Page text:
Kardas was an active, healthy seven year old when he contracted meninigococcal septicaemia in 2003...
With an active social life and a blossoming television production career, 21 year old Sara felt her life was really 'coming together'. Her personal and career aspirations were suddenly put on hold as she was struck down with meningitis, changing her outlook on life forever. This is Sara's story.
It was winter 2004. I had just graduated from university, started a demanding full-time job in television production and was enjoying going out with my friends. Looking back now, I can see I was living an unhealthy lifestyle typical of many 21 year olds.
The week I became ill was very busy at work. Colleagues were sick and we had been filming in the cold and rain. I had a big shoot to plan for the Friday, so when I started feeling run down I just pressed on, taking cold and flu tablets and Berocca.
Around lunchtime on Thursday I suddenly got very tired. I had a short sleep in my car, but when I woke up every muscle ached. My boss took one look at me and told me to go home.
I somehow drove home, told Mum I ‘felt like crap’ and went to bed. I woke up feeling worse, couldn’t hold down dinner and remember sitting in the hallway sweating profusely and crying. I just wanted to sleep, but Mum insisted on taking me to the doctor.
When we finally got to see the doctor, he gave me an injection to stop the vomiting and Panadol for the temperature. Mum mentioned meningitis, but he didn’t think it was at that stage, instead asking Mum to keep an eye on me throughout the night.
I got home and went straight to bed. I texted a friend, and struggled to make sense of his reply – this was the beginning of my disorientation.
Thursday night I vomited and had a terrible fever. Mum stayed with me until I was physically too hot to sleep next to. All day Friday I simply lay on the couch.
Friday evening we realised something was seriously wrong when I could only ‘shuffle’ to the dinner table. My ankles had seized up, and holding my knife and fork was also very painful.
Knowing something was terribly wrong, Mum put my slippers on, Dad helped me into the car and we drove five minutes down the road to the doctor. The receptionist hurried us into an examination room. When Mum lifted my feet onto the bed and took my slippers off we both saw the rash. Mum tried to keep me calm and called for the doctor.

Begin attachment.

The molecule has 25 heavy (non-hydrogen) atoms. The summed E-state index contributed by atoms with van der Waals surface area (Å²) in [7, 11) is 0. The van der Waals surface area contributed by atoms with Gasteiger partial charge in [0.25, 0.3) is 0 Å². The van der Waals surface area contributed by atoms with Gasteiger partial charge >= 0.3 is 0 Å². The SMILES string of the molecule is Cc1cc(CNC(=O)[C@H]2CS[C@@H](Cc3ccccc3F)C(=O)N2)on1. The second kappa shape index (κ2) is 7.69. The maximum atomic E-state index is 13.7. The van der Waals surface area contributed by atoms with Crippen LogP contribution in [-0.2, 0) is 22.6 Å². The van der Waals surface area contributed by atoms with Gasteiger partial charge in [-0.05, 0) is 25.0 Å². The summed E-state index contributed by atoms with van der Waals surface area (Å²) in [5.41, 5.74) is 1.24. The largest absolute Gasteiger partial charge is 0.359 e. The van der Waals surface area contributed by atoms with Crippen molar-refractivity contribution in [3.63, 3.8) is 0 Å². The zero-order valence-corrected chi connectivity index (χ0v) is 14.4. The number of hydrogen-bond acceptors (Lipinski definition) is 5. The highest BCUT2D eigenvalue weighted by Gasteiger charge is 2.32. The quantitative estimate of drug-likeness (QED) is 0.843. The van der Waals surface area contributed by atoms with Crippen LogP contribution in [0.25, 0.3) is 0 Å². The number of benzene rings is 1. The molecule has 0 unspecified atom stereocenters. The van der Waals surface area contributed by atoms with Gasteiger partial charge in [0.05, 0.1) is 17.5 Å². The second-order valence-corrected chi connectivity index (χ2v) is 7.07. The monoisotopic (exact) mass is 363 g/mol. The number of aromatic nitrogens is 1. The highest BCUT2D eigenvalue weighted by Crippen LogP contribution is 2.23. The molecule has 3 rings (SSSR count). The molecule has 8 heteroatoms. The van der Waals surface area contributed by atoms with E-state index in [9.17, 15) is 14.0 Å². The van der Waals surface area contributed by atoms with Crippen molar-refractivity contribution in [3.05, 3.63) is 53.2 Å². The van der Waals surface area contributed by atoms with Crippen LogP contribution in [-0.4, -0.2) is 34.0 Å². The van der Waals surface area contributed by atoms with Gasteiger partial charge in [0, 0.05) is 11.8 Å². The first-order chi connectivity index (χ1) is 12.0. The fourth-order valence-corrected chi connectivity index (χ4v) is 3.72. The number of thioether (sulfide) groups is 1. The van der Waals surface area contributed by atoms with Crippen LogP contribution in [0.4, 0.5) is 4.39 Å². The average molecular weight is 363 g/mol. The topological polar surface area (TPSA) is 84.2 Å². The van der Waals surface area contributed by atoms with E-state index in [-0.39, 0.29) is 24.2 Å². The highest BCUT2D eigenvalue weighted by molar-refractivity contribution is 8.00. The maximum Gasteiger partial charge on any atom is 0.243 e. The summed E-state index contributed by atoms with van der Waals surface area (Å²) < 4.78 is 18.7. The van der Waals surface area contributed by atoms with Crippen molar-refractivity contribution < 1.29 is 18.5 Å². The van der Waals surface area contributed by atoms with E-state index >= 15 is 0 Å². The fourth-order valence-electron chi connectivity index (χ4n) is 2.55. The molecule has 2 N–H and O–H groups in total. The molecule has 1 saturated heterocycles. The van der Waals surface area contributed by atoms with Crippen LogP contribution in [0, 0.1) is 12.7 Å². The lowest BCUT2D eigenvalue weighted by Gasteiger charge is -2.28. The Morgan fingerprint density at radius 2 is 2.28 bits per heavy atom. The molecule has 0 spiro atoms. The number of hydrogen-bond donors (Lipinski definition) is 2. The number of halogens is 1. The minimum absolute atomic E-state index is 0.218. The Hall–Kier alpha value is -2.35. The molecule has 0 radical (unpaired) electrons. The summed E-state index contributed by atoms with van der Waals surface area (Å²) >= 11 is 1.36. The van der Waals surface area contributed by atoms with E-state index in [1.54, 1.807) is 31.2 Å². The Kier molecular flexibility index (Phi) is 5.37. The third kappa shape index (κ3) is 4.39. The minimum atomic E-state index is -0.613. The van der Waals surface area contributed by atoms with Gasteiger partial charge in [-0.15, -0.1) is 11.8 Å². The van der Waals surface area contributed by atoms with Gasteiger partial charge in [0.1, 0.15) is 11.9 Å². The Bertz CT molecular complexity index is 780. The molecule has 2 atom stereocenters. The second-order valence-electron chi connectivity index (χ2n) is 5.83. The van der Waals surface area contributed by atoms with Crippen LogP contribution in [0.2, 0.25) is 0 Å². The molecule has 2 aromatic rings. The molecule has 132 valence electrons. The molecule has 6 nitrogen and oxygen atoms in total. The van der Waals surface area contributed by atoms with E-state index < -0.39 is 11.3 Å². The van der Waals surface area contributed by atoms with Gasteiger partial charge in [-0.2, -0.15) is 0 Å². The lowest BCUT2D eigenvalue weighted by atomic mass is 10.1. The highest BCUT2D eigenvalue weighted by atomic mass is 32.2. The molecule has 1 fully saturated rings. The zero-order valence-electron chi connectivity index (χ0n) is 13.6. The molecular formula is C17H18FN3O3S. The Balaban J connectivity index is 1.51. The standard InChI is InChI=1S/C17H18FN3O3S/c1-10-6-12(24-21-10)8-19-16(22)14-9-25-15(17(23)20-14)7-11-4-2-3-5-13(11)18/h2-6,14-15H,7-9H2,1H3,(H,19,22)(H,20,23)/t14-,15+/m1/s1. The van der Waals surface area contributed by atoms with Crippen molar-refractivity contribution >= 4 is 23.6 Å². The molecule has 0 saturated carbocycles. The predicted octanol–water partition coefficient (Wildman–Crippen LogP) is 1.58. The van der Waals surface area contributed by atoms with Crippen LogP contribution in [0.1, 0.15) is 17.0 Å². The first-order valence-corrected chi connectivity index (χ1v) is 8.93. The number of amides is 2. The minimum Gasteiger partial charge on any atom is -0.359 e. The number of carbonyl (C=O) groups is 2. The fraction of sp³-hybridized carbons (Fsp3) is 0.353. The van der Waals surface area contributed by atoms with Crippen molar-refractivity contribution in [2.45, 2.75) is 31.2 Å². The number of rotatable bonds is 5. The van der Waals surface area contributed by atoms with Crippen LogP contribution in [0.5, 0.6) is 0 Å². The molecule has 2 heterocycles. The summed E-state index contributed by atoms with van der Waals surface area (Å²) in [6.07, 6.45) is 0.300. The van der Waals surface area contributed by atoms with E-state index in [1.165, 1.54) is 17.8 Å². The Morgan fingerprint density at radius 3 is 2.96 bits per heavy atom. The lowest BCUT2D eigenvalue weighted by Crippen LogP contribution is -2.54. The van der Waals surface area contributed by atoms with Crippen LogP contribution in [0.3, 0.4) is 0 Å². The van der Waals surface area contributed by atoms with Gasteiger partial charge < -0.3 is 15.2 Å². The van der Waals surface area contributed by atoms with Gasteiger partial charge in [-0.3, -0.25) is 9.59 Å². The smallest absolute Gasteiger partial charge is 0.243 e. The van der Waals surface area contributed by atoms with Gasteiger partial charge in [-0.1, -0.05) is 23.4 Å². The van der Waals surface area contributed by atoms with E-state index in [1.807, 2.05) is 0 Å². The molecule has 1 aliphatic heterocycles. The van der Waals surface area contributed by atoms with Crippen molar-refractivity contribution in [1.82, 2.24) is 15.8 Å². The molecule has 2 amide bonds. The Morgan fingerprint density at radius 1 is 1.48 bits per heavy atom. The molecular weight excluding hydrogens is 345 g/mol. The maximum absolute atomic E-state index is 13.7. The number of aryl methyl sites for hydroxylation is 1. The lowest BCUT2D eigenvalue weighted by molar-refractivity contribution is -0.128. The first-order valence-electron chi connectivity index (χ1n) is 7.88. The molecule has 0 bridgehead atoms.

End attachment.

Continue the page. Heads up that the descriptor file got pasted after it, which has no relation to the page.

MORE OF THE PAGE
Dad was already at the hospital emergency entrance when we arrived by ambulance. We were met by a team of doctors who started working on me as they wheeled me into emergency. Mum tried to find me pillows as my head was so sensitive I couldn’t put it down.
The last thing I remember is the doctor coming to see me, feeling my legs from the feet up and telling me I had Meningococcal B.
I spent the next four days in a coma. I was aware of people there with me, talking to me and holding my hand. I remember not liking Mum’s new perfume - apparently this was noticed as I would turn away from her and towards my sister who smelt familiar.
I was later told they had killed the meningitis bacteria within 20 minutes, but the damage had already been done.
My recovery has been a very long process – both physically and psychologically.
I struggled for a long time to feel ‘normal’. For many months I was scared, always aware of medical facilities wherever I went - just in case. Even close friends found it hard to understand my ‘mental scarring’ and seemed to slowly disappear.
Moments of feeling like the ‘normal me’ started to come more regularly almost 8 months on as my life slowly regained some structure. On the outside I looked perfectly fine, but I still got stabbing pains all over my body, mostly in my arms and legs as these had the least blood supply for the longest amount of time. About once a week my right foot would ache and felt like it had no blood in it. On cold mornings both feet felt like that, making walking difficult.
My eyes could not focus some days and concentration was difficult. The optometrist told me the connection from my brain to my eyes had not re-formed properly and like everything else would ‘take time’.
I fought a very long battle against headaches, dizziness, nausea, body aches and sometimes an overpowering sense of grief. In essence I had to relearn what my body was trying to tell me, between managing different infections because my immunity was so low.
Now, the headaches have largely subsided and the scars have faded. My circulation is still bad but if that is all I have to complain about I think I got off quite lightly.
I’m now a television production manager - a job which is very demanding, very stressful and something I am very proud to do every day. My outlook on life has changed forever.
You cannot control anything except your own words and actions - so make them count!
Disclaimer - The Meningitis Foundation Aotearoa New Zealand promotes the prevention, control and awareness of meningitis. It is not a professional medical authority. The text on this website provides general information about meningitis and septicaemia, not medical advice. It is not intended for use in the diagnosis or treatment of these diseases. Please consult your doctor to discuss the information or if you are concerned someone may be ill.
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